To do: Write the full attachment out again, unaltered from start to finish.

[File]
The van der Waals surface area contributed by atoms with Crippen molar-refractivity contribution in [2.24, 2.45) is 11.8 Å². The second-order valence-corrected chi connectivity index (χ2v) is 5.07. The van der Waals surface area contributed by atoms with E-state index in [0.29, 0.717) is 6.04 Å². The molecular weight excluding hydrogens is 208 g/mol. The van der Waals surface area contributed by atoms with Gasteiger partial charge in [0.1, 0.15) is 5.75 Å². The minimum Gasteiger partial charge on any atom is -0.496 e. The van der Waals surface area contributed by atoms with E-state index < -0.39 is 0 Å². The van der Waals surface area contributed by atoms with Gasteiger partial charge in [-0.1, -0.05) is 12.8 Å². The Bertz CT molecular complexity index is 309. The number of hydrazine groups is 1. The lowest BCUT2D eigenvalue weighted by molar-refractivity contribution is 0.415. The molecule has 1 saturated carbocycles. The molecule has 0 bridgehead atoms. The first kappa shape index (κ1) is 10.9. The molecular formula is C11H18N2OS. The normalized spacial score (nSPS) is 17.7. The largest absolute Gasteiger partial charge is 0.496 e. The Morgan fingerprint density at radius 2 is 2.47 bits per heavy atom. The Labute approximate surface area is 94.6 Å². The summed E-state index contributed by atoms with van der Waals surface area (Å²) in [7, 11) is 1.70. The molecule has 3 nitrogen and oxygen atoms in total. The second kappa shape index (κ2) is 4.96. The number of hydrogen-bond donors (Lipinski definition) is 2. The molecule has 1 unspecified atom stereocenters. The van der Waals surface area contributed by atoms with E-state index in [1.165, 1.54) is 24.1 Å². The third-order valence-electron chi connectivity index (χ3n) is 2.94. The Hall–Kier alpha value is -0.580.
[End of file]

The van der Waals surface area contributed by atoms with Crippen molar-refractivity contribution in [2.24, 2.45) is 11.8 Å². The second-order valence-corrected chi connectivity index (χ2v) is 5.07. The van der Waals surface area contributed by atoms with E-state index in [0.29, 0.717) is 6.04 Å². The molecular weight excluding hydrogens is 208 g/mol. The van der Waals surface area contributed by atoms with Gasteiger partial charge in [0.1, 0.15) is 5.75 Å². The minimum Gasteiger partial charge on any atom is -0.496 e. The van der Waals surface area contributed by atoms with E-state index < -0.39 is 0 Å². The van der Waals surface area contributed by atoms with Gasteiger partial charge in [-0.1, -0.05) is 12.8 Å². The Bertz CT molecular complexity index is 309. The number of hydrazine groups is 1. The lowest BCUT2D eigenvalue weighted by molar-refractivity contribution is 0.415. The molecule has 1 saturated carbocycles. The molecule has 0 bridgehead atoms. The first kappa shape index (κ1) is 10.9. The molecular formula is C11H18N2OS. The normalized spacial score (nSPS) is 17.7. The largest absolute Gasteiger partial charge is 0.496 e. The Morgan fingerprint density at radius 2 is 2.47 bits per heavy atom. The Labute approximate surface area is 94.6 Å². The summed E-state index contributed by atoms with van der Waals surface area (Å²) in [7, 11) is 1.70. The molecule has 3 nitrogen and oxygen atoms in total. The second kappa shape index (κ2) is 4.96. The number of hydrogen-bond donors (Lipinski definition) is 2. The molecule has 1 unspecified atom stereocenters. The van der Waals surface area contributed by atoms with E-state index in [1.165, 1.54) is 24.1 Å². The third-order valence-electron chi connectivity index (χ3n) is 2.94. The Hall–Kier alpha value is -0.580.